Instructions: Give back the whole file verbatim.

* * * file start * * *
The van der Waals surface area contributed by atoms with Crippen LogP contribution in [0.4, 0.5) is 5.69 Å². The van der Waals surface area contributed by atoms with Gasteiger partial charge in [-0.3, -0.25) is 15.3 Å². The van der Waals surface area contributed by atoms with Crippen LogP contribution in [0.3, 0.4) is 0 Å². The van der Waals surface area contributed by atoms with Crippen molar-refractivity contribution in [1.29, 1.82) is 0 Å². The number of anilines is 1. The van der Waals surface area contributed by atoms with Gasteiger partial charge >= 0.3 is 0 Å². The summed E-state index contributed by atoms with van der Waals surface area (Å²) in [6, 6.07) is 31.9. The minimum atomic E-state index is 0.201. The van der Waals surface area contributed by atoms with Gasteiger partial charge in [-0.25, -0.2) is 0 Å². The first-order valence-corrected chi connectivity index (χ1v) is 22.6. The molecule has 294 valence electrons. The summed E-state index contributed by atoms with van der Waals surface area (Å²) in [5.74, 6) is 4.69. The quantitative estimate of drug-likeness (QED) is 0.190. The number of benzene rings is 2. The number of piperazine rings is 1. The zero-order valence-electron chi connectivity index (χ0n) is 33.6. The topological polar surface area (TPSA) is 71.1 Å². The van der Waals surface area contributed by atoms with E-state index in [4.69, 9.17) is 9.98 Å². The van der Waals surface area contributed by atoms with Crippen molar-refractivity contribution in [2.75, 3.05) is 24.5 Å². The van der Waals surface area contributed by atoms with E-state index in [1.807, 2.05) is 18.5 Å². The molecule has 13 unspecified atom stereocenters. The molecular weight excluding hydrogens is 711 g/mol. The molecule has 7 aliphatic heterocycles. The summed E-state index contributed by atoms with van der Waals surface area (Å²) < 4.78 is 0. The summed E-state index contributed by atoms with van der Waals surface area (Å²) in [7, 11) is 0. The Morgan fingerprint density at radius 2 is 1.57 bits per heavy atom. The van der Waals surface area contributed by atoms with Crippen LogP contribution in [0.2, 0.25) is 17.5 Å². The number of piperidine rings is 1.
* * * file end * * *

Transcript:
The van der Waals surface area contributed by atoms with Crippen LogP contribution in [0.4, 0.5) is 5.69 Å². The van der Waals surface area contributed by atoms with Gasteiger partial charge in [-0.3, -0.25) is 15.3 Å². The van der Waals surface area contributed by atoms with Crippen LogP contribution in [0.3, 0.4) is 0 Å². The van der Waals surface area contributed by atoms with Crippen molar-refractivity contribution in [1.29, 1.82) is 0 Å². The number of anilines is 1. The van der Waals surface area contributed by atoms with Gasteiger partial charge >= 0.3 is 0 Å². The summed E-state index contributed by atoms with van der Waals surface area (Å²) in [6, 6.07) is 31.9. The minimum atomic E-state index is 0.201. The van der Waals surface area contributed by atoms with Gasteiger partial charge in [-0.25, -0.2) is 0 Å². The first-order valence-corrected chi connectivity index (χ1v) is 22.6. The molecule has 294 valence electrons. The summed E-state index contributed by atoms with van der Waals surface area (Å²) in [5.74, 6) is 4.69. The quantitative estimate of drug-likeness (QED) is 0.190. The number of benzene rings is 2. The number of piperazine rings is 1. The zero-order valence-electron chi connectivity index (χ0n) is 33.6. The topological polar surface area (TPSA) is 71.1 Å². The van der Waals surface area contributed by atoms with E-state index in [4.69, 9.17) is 9.98 Å². The van der Waals surface area contributed by atoms with Crippen molar-refractivity contribution in [2.75, 3.05) is 24.5 Å². The van der Waals surface area contributed by atoms with E-state index in [1.807, 2.05) is 18.5 Å². The molecule has 13 unspecified atom stereocenters. The molecular weight excluding hydrogens is 711 g/mol. The molecule has 7 aliphatic heterocycles. The summed E-state index contributed by atoms with van der Waals surface area (Å²) < 4.78 is 0. The summed E-state index contributed by atoms with van der Waals surface area (Å²) in [7, 11) is 0. The Morgan fingerprint density at radius 2 is 1.57 bits per heavy atom. The van der Waals surface area contributed by atoms with Crippen LogP contribution in [0.2, 0.25) is 17.5 Å². The number of piperidine rings is 1.